Suddenly it came to me, as a kind of new light, that I would no longer resist and struggle; I would accept the unavoidable. If it was in the nature of my disease, what else that was wise could I do? At first the torment, ravaging unrestrained, seemed even worse than before. It consumed me utterly. But I had a glimmering sense that I was at least playing a voluntary part in my own destiny; that, somehow, I was substituting reason for blind, involuntary, fear-driven resistance. This effort I continued through the greater part of one terrible night, failing often, unable to yield completely, driven by red-hot scourges into the old resistances. At dawn, in spite of the best medication the doctors knew, I was exhausted, but I began to feel that I was on the way toward what might be, for me, a new method. This I practiced faithfully and with increasing confidence for some time. I no longer resisted the inevitable! I am not sure that there was a great decrease in the actual physical suffering; I do know that the period of the paroxysm was reduced, since resistance seemed merely to prolong it. But the great reward was in the mind: in my own ability to command myself in the face of such a catastrophe; to preserve my equanimity; to rest securely upon reason when panic might so easily overwhelm me. I had moments in the midst of such paroxysms during the earlier nights when I was so secure in mind, so tranquil, that I felt it did not much matter what happened to my body. Nothing could touch me.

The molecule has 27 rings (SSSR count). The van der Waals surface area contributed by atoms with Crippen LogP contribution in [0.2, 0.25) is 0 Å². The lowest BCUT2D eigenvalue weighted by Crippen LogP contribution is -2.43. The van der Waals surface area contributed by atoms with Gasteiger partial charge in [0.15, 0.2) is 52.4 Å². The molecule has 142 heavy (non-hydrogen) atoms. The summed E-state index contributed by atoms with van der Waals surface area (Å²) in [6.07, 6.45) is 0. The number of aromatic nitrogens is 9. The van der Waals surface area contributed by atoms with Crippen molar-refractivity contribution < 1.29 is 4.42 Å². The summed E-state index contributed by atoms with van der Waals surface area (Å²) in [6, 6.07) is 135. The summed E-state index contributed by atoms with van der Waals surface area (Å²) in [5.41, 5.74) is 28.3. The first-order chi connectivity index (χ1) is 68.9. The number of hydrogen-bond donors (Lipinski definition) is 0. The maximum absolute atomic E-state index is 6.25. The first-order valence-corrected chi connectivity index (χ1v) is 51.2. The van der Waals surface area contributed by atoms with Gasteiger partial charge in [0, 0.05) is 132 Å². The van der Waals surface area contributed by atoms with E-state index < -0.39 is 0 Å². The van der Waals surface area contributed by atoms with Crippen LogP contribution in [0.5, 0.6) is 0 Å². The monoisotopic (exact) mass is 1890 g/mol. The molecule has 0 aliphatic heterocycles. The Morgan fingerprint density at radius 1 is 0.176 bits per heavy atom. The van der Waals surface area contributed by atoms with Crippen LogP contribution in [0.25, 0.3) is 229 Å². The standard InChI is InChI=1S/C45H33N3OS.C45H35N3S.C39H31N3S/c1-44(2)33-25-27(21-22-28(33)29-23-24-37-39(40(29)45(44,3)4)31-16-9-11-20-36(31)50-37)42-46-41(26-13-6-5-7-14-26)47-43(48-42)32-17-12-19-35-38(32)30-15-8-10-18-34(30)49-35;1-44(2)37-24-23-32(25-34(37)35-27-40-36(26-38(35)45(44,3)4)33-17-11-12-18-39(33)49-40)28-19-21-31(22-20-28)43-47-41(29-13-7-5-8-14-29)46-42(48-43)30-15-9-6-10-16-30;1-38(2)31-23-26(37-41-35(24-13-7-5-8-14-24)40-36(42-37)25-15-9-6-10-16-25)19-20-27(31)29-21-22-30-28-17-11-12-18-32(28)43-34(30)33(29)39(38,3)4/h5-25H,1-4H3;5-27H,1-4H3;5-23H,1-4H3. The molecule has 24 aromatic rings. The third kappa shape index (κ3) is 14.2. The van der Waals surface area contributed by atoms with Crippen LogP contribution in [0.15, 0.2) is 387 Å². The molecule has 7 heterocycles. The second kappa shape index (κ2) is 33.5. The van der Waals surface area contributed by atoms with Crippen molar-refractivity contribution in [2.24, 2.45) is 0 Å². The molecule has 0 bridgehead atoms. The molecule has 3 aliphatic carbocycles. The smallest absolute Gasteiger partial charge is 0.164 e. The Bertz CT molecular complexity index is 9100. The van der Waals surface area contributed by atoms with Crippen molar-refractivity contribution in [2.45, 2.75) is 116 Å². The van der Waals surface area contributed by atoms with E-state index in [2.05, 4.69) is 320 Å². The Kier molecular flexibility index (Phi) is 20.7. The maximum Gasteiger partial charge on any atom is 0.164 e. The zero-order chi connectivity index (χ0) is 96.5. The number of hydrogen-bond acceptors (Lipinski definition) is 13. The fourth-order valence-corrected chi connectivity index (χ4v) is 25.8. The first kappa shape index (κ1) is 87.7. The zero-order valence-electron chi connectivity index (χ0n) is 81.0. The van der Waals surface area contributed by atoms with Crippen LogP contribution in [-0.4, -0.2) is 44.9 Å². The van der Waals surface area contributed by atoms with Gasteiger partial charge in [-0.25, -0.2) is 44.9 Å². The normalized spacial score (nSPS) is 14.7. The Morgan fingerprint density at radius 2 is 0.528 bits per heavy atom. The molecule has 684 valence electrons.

— Ray Stannard Baker